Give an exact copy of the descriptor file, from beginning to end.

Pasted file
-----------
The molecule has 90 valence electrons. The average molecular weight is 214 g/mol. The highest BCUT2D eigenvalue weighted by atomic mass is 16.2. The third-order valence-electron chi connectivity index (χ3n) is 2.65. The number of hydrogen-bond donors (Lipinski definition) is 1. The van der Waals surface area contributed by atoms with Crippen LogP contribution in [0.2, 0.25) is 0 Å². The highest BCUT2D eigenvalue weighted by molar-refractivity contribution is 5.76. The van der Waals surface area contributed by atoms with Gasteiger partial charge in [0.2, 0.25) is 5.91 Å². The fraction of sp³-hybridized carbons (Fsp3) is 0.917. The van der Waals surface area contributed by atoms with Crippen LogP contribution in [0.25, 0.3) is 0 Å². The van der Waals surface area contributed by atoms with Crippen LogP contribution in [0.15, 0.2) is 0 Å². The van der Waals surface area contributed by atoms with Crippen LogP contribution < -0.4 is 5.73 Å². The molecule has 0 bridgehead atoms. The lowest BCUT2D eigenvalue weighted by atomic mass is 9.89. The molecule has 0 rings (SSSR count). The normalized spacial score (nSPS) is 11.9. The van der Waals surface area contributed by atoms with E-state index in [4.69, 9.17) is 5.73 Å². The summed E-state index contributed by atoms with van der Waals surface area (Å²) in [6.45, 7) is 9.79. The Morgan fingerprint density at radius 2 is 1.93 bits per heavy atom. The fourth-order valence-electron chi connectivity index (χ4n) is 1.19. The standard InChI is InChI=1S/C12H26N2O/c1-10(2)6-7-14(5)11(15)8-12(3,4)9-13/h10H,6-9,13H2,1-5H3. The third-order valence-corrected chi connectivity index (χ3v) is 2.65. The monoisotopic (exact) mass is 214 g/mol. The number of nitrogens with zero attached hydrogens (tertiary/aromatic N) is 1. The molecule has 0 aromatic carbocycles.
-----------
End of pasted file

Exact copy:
The molecule has 90 valence electrons. The average molecular weight is 214 g/mol. The highest BCUT2D eigenvalue weighted by atomic mass is 16.2. The third-order valence-electron chi connectivity index (χ3n) is 2.65. The number of hydrogen-bond donors (Lipinski definition) is 1. The van der Waals surface area contributed by atoms with Crippen LogP contribution in [0.2, 0.25) is 0 Å². The highest BCUT2D eigenvalue weighted by molar-refractivity contribution is 5.76. The van der Waals surface area contributed by atoms with Gasteiger partial charge in [0.2, 0.25) is 5.91 Å². The fraction of sp³-hybridized carbons (Fsp3) is 0.917. The van der Waals surface area contributed by atoms with Crippen LogP contribution in [0.25, 0.3) is 0 Å². The van der Waals surface area contributed by atoms with Crippen LogP contribution in [0.15, 0.2) is 0 Å². The van der Waals surface area contributed by atoms with Crippen LogP contribution < -0.4 is 5.73 Å². The molecule has 0 bridgehead atoms. The lowest BCUT2D eigenvalue weighted by atomic mass is 9.89. The molecule has 0 rings (SSSR count). The normalized spacial score (nSPS) is 11.9. The van der Waals surface area contributed by atoms with E-state index in [4.69, 9.17) is 5.73 Å². The summed E-state index contributed by atoms with van der Waals surface area (Å²) in [6.45, 7) is 9.79. The Morgan fingerprint density at radius 2 is 1.93 bits per heavy atom. The fourth-order valence-electron chi connectivity index (χ4n) is 1.19. The standard InChI is InChI=1S/C12H26N2O/c1-10(2)6-7-14(5)11(15)8-12(3,4)9-13/h10H,6-9,13H2,1-5H3. The third-order valence-corrected chi connectivity index (χ3v) is 2.65. The monoisotopic (exact) mass is 214 g/mol. The number of nitrogens with zero attached hydrogens (tertiary/aromatic N) is 1. The molecule has 0 aromatic carbocycles.